As a child, I had a dream. Every time I looked up at the really tall buildings in Vancouver, I imagined myself swinging from one to another, making my way through the city as its awe-struck citizens looked up at me--they feel safe with me around. I wanted to be Spider-Man. And I still do. He's spectacular, he's sensational, and he's amazing. But he wasn't always that way.
For the past month, I've taken on a challenge to better myself. I did this through working out, eating healthy, and making positive changes in my life. I have my reasons for kicking this whole new way of life off, and I want to share my story.
I've dealt with anxiety and depression for many years now, and earlier this year, I wrote about how I started to get ahead of it. Well, as I said then, it's a lifelong fight for me, and unfortunately, my problems got back up after getting knocked down. I was back to checking windows multiple times before bed, washing my hands a dozen times before breakfast, and dealing with the severe difficulty of shopping for groceries. These things aren't supposed to be hard, but once again, they were for me. And I felt terrible.
On top of that, I was disappointed with the shape I was in. I wasn't happy with my body or appearance any more. This resulted in me only going further down this hole, one where I was jealous of pretty much every guy who wasn't me for one reason or another. Frankly, it sucked. As much as I could feign it, I wasn't the confident person that so many knew me as. This was a dramatic drop from where I was in February. I needed to make some changes, and I needed to make them fast.
At the start of August, I was pretty depressed. I met with a friend, who I hung out with for a bit before we decided to play some tennis. I hadn't been on the court in years, but my passion for it held strong--I still remember falling in love with the sport through Mario Tennis on the Nintendo 64. We warmed up with some volleys and moved on to a couple games. Man, did we suck, playing with vaguely remembered rules. But I was rejuvenated: my melancholy turned into exuberance. Right there, I decided to pull out my phone, smile, and take a selfie.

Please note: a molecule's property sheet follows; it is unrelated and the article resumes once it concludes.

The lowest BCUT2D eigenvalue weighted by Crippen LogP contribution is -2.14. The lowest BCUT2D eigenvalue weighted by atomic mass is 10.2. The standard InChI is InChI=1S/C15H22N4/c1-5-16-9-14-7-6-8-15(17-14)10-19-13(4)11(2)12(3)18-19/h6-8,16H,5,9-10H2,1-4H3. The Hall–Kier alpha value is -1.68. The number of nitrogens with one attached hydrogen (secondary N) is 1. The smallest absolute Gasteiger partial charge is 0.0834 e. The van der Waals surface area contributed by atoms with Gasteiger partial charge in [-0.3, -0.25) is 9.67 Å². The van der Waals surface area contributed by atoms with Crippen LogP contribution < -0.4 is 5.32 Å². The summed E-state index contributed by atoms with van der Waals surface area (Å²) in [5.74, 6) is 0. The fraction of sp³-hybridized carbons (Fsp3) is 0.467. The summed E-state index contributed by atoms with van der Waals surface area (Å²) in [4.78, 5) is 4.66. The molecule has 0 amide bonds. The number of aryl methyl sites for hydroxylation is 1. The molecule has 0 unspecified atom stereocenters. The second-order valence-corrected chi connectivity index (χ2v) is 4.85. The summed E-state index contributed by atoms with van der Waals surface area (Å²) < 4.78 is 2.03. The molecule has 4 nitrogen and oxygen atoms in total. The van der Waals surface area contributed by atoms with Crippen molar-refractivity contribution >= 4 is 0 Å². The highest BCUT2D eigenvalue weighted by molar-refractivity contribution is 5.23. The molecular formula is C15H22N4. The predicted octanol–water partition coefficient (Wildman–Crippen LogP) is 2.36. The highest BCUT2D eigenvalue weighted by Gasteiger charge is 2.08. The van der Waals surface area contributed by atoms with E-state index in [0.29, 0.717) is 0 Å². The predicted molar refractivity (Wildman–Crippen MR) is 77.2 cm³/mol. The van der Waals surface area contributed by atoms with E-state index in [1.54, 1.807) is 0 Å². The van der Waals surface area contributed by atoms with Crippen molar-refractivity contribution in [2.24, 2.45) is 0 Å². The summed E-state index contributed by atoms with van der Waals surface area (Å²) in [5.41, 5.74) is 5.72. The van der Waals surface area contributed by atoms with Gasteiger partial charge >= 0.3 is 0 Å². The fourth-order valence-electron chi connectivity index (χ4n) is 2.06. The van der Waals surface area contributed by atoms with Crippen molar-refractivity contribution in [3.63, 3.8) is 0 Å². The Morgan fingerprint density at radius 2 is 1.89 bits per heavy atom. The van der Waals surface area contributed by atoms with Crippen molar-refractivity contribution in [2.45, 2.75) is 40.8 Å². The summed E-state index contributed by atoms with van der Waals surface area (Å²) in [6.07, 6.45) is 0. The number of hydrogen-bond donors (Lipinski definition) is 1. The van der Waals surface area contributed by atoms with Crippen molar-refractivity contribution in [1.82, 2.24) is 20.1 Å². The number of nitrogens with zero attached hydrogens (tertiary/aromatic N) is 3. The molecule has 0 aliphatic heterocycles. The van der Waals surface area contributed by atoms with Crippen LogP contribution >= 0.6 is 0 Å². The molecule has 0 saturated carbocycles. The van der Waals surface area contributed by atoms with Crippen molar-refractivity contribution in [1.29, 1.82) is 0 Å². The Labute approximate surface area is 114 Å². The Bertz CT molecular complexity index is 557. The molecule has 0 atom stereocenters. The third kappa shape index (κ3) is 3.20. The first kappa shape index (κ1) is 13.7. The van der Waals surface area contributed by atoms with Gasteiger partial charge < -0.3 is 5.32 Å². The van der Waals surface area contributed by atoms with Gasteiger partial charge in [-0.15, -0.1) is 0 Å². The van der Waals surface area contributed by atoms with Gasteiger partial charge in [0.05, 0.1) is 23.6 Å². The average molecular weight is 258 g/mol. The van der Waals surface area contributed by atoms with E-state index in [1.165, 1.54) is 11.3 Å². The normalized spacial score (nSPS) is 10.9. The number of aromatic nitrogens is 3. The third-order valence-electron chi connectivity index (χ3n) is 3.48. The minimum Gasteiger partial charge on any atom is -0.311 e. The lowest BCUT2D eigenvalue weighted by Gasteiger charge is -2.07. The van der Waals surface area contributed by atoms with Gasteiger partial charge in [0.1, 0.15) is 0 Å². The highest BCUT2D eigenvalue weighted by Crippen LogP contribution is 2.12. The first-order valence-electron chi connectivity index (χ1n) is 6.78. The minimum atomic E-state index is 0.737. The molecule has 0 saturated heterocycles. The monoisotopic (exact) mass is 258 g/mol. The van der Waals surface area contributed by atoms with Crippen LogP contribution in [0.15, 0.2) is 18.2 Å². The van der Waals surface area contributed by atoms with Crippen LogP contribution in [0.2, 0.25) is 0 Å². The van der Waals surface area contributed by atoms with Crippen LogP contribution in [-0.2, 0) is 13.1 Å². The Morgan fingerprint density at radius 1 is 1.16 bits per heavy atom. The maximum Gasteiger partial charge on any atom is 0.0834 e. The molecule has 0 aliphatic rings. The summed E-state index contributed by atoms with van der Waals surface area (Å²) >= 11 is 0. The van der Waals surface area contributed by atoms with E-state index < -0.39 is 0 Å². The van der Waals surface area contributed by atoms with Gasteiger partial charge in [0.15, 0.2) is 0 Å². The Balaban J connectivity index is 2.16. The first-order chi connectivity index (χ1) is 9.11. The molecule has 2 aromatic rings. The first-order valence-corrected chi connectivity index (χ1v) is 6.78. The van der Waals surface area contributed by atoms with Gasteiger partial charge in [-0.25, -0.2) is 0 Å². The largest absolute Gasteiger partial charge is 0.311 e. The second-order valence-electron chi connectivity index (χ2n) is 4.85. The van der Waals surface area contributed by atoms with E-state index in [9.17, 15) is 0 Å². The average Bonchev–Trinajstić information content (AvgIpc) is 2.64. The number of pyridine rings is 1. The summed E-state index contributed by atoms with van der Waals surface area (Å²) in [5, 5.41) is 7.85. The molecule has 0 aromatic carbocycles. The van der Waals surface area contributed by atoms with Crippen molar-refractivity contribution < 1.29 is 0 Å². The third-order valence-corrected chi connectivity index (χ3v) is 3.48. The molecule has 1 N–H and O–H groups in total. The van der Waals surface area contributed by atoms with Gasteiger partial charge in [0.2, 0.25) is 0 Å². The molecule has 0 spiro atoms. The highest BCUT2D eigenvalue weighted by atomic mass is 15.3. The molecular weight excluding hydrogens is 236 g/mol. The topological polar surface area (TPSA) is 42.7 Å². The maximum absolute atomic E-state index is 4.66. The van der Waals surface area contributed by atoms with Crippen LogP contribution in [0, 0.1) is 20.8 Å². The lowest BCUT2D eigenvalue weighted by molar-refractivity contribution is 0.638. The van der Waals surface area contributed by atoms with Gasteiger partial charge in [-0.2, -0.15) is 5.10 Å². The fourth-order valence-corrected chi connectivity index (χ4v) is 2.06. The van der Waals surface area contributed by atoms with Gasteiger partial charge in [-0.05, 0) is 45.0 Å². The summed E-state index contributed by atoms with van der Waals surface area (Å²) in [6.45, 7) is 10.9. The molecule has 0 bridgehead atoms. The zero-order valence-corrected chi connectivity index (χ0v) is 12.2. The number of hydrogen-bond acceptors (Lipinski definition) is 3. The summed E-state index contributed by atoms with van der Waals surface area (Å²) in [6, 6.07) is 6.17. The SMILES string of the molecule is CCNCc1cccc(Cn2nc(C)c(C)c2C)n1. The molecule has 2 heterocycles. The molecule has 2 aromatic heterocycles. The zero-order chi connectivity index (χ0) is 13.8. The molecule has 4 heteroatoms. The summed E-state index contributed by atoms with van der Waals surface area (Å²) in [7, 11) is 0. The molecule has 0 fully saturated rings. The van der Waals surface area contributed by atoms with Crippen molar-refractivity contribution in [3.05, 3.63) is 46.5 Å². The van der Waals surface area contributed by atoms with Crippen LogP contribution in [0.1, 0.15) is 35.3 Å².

It was a complete coincidence that it was August 1. I didn't plan to do this month of betterment for more than five minutes before snapping that picture and posting it to Instagram. I'm glad I thought of it, though. It was an amazing month full of taking in knowledge, working hard, and feeling good. And I was able to do it in most part because I posted those selfies. That daily routine kept me accountable for actually exercising every day and staying on track--if I didn't post one, people would know I quit and failed; I wasn't about to do that.
Motivation doesn't come easy. It's often so hard to build and utilize it for something positive, and it's not something you can always ask advice for--everyone's different. My motivation was simple: I want to be the best person I can be. So many relationships, opportunities, and experiences have been lost because I didn't focus on my mental health. On top of that, motivation came in the form of all the comments I received along the way. Friends telling me they started exercising because of my challenge was likely the best, but even the simple "Keep it up!" was enough to get me psyched for my run that day.
For me, there's nothing better for my mental health than a combination of exercise and medication. Back in February, I felt like I was keeping a steady pace ahead of my problems. Now, I look back, and I can barely see them. It's true that I still have a few things I need to work out, but I know I can get past these issues--this confidence is likely what surprises me most. This new-found credence in myself has seeped into the rest of my life, too. I'm not ashamed of my appearance any more. I'm not afraid of nonexistent dangers created by myself. I'm not losing my fight for better mental health. And I feel like I can do anything.
I'm also not quite Spider-Man yet. The past month was tough, and it's going to continue that way. I'll still look up at buildings and fantasize about swinging from them, but every day, I'll feel more like I can make that a reality. It's fair to say that August was only the launching point. Because I'm just getting started.